Eastern games continue to enter the North American market and Dragon
Nest is one of the latest, not to mention probably one of the more
entertaining, of this breed. This fantasy MMORPG focuses on a great
combat system married with an anime-cute visual style. Dragon
developed by Eyedentity Games and published by Nexon and is
free-to-play. So if you want to look adorable, but be able to kick much
monster ass, then read on!
There is nothing objectionable in Dragon
Nest. There is no gore or
profanity and the violence is of the cartoon variety (no blood).
However, there is some very light fanservice normally found in anime in
In Dragon Nest,
the player chooses one of four different classes to
play. Sadly, these classes are gender locked and there is just bare
bones customization to your avatar. You can get costume pieces to wear
in the game or from the cash shop. As your character levels, you gain
skill points used to purchase new skills for use in combat. When you
hit level 15, you can choose to specialize in a sub-class of the class
you are playing. These sub-classes are more specialized versions of the
main class, each with their own particular focus.
The design of the game is your typical hub style MMO. You have several
quest hubs (towns) from which you can enter various dungeons that are
instanced. You clear a dungeon by killing all the monsters found
therein, and, at the end, you fight a boss monster. Upon completion,
you get to choose a random chest for extra loot. There are multiple
difficulty settings for each dungeon, which results in better loot and
more experience the more difficult the setting.
Combat is the central feature to Dragon
Nest and it
is a damn good system.
It’s flexible, dynamic, and loads of fun. There is no
targeting in Dragon Nest.
You use your crosshairs to aim your attacks,
so you really have total control of your avatar. To dodge, you hit the
same direction key twice. You use your two mouse buttons for your base
attacks and you use the number keys for combo attacks. The left
mouse button is your normal attack whilst the right mouse button is
your special attack. The special attacks vary depending upon the
situation and the skills you learn as you level. As a warrior, my base
special attack is a kick. Later on, I can gain a new special attack
where I do a normal kick first and then follow it with a roundhouse
kick. If an enemy is stunned, my special attack will kick them up into
the air, along with any adjacent enemies. If I jump and do my special
attack, then I do a cool drop kick. My absolute favorite is when an
enemy is down on the ground. In that situation, my special attack
delivers a crushing elbow slam. (Can you smell what the Jeffprime is
Video showing combo attacks.
I cannot emphasize how fun the combat system in Dragon
Nest is. Between
your combo attacks, dodges, normal attacks, and various special
there are a ton of options available to you during every fight. Combat
is never stale and I just can’t get enough beating the crap
out of monsters.
A refreshing aspect of the game is the humor. While it’s not
overly slapstick, there are quite a bit of humorous touches to be found
in the game. One quest that made me laugh was a goblin version of 300
where you had to defeat 300 goblins in a small area. Another was a spy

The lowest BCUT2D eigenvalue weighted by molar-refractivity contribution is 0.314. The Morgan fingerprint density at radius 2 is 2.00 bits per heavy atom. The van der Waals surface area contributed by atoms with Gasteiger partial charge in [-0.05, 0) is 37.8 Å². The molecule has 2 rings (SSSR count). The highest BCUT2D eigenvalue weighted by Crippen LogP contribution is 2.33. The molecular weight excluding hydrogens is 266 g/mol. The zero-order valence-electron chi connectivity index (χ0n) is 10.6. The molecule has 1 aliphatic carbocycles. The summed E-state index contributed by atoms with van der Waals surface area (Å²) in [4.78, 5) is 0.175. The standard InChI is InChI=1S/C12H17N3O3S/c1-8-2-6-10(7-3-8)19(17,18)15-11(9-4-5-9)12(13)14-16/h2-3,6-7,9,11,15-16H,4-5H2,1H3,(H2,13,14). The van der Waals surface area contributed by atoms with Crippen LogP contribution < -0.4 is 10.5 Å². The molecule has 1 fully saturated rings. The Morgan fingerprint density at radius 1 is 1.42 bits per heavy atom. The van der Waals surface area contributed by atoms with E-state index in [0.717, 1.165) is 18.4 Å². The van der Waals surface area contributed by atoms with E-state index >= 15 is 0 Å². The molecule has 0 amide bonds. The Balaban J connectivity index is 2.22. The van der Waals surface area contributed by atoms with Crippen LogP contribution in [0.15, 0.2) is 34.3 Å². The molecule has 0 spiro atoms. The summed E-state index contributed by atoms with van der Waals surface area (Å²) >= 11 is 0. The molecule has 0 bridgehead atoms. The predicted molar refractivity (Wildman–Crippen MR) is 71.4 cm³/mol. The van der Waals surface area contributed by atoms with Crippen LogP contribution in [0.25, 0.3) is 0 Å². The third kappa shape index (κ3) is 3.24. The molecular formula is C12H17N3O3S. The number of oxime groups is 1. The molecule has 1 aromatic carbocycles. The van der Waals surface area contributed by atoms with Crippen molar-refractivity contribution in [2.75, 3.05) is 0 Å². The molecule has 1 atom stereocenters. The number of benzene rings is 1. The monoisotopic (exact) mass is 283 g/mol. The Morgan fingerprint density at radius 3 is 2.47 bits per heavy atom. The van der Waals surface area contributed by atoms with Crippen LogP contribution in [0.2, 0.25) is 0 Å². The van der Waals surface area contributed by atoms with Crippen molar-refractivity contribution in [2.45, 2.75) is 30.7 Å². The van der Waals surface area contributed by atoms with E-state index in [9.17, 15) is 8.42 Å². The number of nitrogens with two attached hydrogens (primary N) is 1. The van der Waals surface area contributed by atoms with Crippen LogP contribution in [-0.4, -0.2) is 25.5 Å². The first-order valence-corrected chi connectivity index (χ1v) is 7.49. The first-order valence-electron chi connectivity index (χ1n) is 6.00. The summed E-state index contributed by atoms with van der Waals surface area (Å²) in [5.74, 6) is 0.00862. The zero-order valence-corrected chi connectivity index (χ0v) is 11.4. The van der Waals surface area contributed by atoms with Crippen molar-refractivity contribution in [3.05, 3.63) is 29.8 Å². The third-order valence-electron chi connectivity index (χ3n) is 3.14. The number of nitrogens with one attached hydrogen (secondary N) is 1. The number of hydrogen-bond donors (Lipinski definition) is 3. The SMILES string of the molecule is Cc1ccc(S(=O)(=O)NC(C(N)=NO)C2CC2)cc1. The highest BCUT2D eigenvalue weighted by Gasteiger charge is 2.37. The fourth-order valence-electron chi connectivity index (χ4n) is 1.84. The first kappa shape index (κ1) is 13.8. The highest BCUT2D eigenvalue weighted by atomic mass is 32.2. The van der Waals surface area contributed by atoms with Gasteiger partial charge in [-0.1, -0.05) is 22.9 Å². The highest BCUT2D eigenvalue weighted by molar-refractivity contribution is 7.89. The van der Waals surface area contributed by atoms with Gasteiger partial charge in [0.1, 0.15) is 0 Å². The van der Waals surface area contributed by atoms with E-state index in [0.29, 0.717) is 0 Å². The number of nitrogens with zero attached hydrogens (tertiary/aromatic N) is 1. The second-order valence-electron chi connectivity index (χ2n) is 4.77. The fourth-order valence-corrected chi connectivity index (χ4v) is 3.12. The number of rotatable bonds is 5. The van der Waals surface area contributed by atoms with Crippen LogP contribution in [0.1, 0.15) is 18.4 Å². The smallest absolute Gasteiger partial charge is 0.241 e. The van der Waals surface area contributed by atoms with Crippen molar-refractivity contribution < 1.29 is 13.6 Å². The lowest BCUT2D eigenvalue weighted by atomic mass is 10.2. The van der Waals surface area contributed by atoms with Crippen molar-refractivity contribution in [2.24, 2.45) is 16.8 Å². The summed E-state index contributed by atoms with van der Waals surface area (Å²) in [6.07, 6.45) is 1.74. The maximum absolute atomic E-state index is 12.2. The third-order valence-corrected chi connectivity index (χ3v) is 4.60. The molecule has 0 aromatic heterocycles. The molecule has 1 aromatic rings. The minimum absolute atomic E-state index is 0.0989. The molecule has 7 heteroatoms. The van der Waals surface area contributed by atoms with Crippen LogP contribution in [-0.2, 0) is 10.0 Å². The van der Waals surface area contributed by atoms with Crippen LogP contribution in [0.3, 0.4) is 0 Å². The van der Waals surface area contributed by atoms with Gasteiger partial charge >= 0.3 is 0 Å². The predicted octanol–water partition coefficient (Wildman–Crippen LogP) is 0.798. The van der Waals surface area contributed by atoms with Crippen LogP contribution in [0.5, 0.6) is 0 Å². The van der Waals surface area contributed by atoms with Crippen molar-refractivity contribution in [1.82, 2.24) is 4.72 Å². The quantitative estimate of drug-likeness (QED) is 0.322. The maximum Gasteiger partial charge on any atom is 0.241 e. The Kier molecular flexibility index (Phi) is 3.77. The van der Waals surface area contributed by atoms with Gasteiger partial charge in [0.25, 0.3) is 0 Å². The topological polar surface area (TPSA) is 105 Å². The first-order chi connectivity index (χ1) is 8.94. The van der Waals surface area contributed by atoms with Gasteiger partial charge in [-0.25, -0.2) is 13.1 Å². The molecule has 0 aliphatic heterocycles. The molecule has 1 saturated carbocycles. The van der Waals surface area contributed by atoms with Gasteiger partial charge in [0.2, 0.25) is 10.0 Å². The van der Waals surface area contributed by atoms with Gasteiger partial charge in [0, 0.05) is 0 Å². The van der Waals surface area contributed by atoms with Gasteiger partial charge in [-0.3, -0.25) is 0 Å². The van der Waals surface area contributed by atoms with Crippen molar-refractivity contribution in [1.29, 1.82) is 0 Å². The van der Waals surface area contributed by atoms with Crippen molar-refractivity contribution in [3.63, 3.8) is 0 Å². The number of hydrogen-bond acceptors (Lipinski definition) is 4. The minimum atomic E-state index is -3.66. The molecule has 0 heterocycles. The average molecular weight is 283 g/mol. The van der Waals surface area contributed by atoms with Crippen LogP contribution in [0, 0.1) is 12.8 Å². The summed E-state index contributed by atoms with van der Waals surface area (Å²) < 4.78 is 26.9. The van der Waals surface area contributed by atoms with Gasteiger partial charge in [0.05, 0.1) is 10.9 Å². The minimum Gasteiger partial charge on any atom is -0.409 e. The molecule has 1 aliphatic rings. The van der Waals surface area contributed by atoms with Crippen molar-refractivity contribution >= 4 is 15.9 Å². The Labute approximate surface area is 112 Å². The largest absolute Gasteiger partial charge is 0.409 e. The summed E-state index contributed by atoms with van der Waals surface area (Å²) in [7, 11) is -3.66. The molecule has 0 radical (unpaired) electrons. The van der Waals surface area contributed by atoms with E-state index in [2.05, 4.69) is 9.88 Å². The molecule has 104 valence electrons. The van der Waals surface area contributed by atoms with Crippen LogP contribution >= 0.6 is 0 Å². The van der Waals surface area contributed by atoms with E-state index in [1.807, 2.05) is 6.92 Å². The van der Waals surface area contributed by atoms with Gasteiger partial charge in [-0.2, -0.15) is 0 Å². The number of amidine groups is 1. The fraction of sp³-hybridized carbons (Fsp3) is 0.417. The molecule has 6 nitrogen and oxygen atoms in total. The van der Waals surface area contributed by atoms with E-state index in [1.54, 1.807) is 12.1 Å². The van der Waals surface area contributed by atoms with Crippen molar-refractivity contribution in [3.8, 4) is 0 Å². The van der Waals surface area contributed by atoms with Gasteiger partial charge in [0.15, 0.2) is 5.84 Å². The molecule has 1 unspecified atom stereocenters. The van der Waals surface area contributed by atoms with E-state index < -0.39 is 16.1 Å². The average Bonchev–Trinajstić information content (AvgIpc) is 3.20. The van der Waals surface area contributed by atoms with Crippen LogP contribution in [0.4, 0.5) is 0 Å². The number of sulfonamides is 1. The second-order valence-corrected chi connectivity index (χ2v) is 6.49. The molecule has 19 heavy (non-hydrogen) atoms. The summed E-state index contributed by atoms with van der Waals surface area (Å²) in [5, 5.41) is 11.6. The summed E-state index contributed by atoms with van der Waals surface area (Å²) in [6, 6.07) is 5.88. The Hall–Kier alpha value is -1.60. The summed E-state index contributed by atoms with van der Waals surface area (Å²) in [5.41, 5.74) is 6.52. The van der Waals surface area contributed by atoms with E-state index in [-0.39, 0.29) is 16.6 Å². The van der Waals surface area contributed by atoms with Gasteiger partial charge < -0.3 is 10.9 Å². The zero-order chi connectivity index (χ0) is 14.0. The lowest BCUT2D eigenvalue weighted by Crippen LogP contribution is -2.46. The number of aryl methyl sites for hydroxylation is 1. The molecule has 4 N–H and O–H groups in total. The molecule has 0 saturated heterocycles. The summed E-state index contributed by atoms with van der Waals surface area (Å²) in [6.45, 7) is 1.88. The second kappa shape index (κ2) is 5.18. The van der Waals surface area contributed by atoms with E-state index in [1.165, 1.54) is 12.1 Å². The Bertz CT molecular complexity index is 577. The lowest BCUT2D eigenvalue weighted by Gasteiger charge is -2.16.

saying that he hid in a basket to get some intel of some dark elves,
not to ogle them. (Dark elves are psychotic hotties in the game.) While
the tone is light-hearted, there are some serious moments, which are
made all the more serious by the normal tone of the game.
The usual bells and whistles of MMOs are found here as well. There is
an auction house, guilds, crafting, and storage so the average MMO
player will feel right at home in Dragon
Checking out a town.
While I am giving gameplay a high rating, I would have rated it higher
but for a few caveats. First, the dungeons can get repetitive. There
are times where I’ve entered a dungeon a couple of times and
the next part of the quest chain, instead of going to a new dungeon,
instead sends me back to the same dungeon. Fortunately, you should
clear a dungeon anywhere from five to ten minutes, on the average.
The other quibble in the game is the cash shop and its impact upon
crafting in gameplay. You can easily enchant items up to a certain
level, but if you fail while you are enchanting an item, the item is
destroyed. The only way to prevent such a thing is to purchase an item
from the cash shop to prevent the item from being destroyed.
The graphics in Dragon Nest
are very lush and colorful. The visuals in
the game are of anime-style cuteness. Your character looks cute, the
NPCs look cute, and the monsters look cute, mostly. If you can handle
anime-style cuteness, then you’ll love the look of the game.
If you don’t like this style, then you’ll probably
go mad. Personally, the visual style of the game grew on me and I found
it a refreshing change of pace from the normal, gritty fantasy games I
play. The combat animations are well done and are a natural part of the
combat system. I love how when an enemy is defeated, they try to rise,
reach out their little hands, gasp, and then expire. Bloodthirsty and
cute all at the same time.
The sound in Dragon Nest
is pretty good. There are plenty of action
sounds in combat and the NPCs all have a catchphrase or two when you
talk to them. The music is your standard fantasy MMO fare and does a
fine job, but like in most games, you will be tuning out the background
music as you’re stomping butt in the various dungeons.
Overall, the sound helps keep you in the right mood as you play and
doesn’t detract from the game experience.